There are two problems with living like that: first, we are not able to manage everything to the level that we want (and the sleep is quite guilt-ridden and far from peaceful). Second, we don’t always want to “be everything”; sometimes we just want to “be.” There are times when we don’t want to take care of the kids, or cook that weekend meal or work extra hours at our jobs to prove that we “have it all.”

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 Doing Everything Is Not the Solution

The solution is as simple as it gets: say “I can’t” or even “I don’t want to.”

That is the starting point of true empowerment. Sometimes it will mean that our loved ones will have to step up and sometimes it will mean that everything is not going to get done exactly as we imagined. Nonetheless, that’s not a crime; it’s normal. Every time the guilt comes creeping, we need not drive ourselves to exhaustion; we just need to remember that we have two hands and limited hours.

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More importantly, enjoying moments of leisure is not an “avoidable luxury”; it is an “essential necessity” to keep ourselves and those around us happy. At the end of the day, happy not-so-perfect mom trumps tired grumpy perfection. (If you don’t believe me, ask your kids!)

It is much like the beauty debate; we are not the size two plastic that we see on our televisions — that’s not real. Just the same, we are not the ideal “superwoman” glorified across media. That’s neither real nor ideal! About time we hand over that imaginary cape and truly empower ourselves!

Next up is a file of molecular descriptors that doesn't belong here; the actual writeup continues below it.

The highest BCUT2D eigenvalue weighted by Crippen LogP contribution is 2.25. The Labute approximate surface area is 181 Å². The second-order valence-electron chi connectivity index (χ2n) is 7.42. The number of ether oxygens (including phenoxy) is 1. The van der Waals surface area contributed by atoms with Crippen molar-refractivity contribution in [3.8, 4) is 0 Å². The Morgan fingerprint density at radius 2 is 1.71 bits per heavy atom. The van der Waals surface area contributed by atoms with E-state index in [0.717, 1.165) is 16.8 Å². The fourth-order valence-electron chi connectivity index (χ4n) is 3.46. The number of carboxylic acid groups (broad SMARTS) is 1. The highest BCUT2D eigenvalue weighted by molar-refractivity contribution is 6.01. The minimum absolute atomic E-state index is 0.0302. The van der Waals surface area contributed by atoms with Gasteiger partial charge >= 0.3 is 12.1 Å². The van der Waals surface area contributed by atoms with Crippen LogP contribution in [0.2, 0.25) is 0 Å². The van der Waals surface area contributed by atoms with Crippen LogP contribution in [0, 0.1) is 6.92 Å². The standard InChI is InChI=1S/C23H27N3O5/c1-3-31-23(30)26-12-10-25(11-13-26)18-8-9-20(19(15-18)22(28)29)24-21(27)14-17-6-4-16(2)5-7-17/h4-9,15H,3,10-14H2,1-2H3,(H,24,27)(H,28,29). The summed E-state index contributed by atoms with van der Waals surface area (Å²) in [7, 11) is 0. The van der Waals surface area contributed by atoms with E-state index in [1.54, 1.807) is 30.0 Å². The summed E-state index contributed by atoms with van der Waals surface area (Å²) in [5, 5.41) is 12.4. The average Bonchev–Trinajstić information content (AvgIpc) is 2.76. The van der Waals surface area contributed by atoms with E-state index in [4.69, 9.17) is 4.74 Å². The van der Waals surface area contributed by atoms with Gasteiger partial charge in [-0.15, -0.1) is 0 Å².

So ladies, make choices, and reduce the to-do list: delegate, get help, let the people dependent on you get a little independent and once in awhile, just let things be “not perfect” — because everything cannot be and because everything is not supposed to be!

Featured photo credit: consultealespecialista.com via consultealespecialista.com

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Last Updated on January 2, 2019

7 Steps For Making a New Year’s Resolution and Keeping It

7 Steps For Making a New Year’s Resolution and Keeping It

Are you keen to reinvent yourself this year? Or at least use the new year as a long overdue excuse to get rid of bad habits or pick up new ones?

Yes, it’s that time of year again. The time of year when we feel as if we have to turn over a new leaf. The time when we misguidedly imagine that the arrival of a new year will magically provide the catalyst, motivation and persistence we need to reinvent ourselves.